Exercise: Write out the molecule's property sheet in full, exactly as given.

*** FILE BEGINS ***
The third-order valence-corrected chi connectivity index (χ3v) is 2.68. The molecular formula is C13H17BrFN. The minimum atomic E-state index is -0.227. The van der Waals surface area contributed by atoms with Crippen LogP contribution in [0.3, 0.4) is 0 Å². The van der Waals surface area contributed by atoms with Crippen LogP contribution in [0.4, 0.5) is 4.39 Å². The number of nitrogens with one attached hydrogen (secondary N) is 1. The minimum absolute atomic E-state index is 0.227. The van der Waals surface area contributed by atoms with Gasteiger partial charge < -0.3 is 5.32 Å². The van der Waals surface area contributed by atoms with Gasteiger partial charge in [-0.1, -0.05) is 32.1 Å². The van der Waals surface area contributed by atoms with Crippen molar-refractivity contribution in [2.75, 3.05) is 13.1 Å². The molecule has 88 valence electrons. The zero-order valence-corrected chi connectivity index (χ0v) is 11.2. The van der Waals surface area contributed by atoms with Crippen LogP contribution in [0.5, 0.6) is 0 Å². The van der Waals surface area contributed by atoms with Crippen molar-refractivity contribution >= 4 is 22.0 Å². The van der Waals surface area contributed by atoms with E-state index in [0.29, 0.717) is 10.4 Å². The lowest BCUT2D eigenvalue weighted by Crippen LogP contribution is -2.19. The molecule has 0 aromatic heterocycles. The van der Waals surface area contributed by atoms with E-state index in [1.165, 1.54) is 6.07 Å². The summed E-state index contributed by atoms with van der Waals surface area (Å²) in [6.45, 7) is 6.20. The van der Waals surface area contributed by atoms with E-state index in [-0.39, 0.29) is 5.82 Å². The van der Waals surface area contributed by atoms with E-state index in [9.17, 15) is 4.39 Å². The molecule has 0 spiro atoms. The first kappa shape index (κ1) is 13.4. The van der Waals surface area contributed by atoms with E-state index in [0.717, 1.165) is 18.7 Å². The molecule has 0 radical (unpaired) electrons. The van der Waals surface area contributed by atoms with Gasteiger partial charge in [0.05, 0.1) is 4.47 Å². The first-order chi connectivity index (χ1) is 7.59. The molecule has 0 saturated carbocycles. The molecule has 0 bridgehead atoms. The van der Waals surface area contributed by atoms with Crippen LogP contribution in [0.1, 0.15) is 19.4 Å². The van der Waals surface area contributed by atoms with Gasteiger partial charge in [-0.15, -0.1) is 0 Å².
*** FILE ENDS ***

The third-order valence-corrected chi connectivity index (χ3v) is 2.68. The molecular formula is C13H17BrFN. The minimum atomic E-state index is -0.227. The van der Waals surface area contributed by atoms with Crippen LogP contribution in [0.3, 0.4) is 0 Å². The van der Waals surface area contributed by atoms with Crippen LogP contribution in [0.4, 0.5) is 4.39 Å². The number of nitrogens with one attached hydrogen (secondary N) is 1. The minimum absolute atomic E-state index is 0.227. The van der Waals surface area contributed by atoms with Gasteiger partial charge < -0.3 is 5.32 Å². The van der Waals surface area contributed by atoms with Gasteiger partial charge in [-0.1, -0.05) is 32.1 Å². The van der Waals surface area contributed by atoms with Crippen molar-refractivity contribution in [2.75, 3.05) is 13.1 Å². The molecule has 88 valence electrons. The zero-order valence-corrected chi connectivity index (χ0v) is 11.2. The van der Waals surface area contributed by atoms with Crippen LogP contribution in [0.5, 0.6) is 0 Å². The van der Waals surface area contributed by atoms with Crippen molar-refractivity contribution >= 4 is 22.0 Å². The van der Waals surface area contributed by atoms with E-state index in [0.29, 0.717) is 10.4 Å². The lowest BCUT2D eigenvalue weighted by Crippen LogP contribution is -2.19. The molecule has 0 aromatic heterocycles. The van der Waals surface area contributed by atoms with E-state index in [1.165, 1.54) is 6.07 Å². The summed E-state index contributed by atoms with van der Waals surface area (Å²) in [6.45, 7) is 6.20. The van der Waals surface area contributed by atoms with E-state index in [-0.39, 0.29) is 5.82 Å². The van der Waals surface area contributed by atoms with E-state index in [9.17, 15) is 4.39 Å². The molecule has 0 spiro atoms. The first kappa shape index (κ1) is 13.4. The van der Waals surface area contributed by atoms with E-state index in [0.717, 1.165) is 18.7 Å². The molecule has 0 radical (unpaired) electrons. The van der Waals surface area contributed by atoms with Gasteiger partial charge in [0.05, 0.1) is 4.47 Å². The first-order chi connectivity index (χ1) is 7.59. The molecule has 0 saturated carbocycles. The molecule has 0 bridgehead atoms. The van der Waals surface area contributed by atoms with Crippen LogP contribution in [0.1, 0.15) is 19.4 Å². The van der Waals surface area contributed by atoms with Gasteiger partial charge in [-0.15, -0.1) is 0 Å².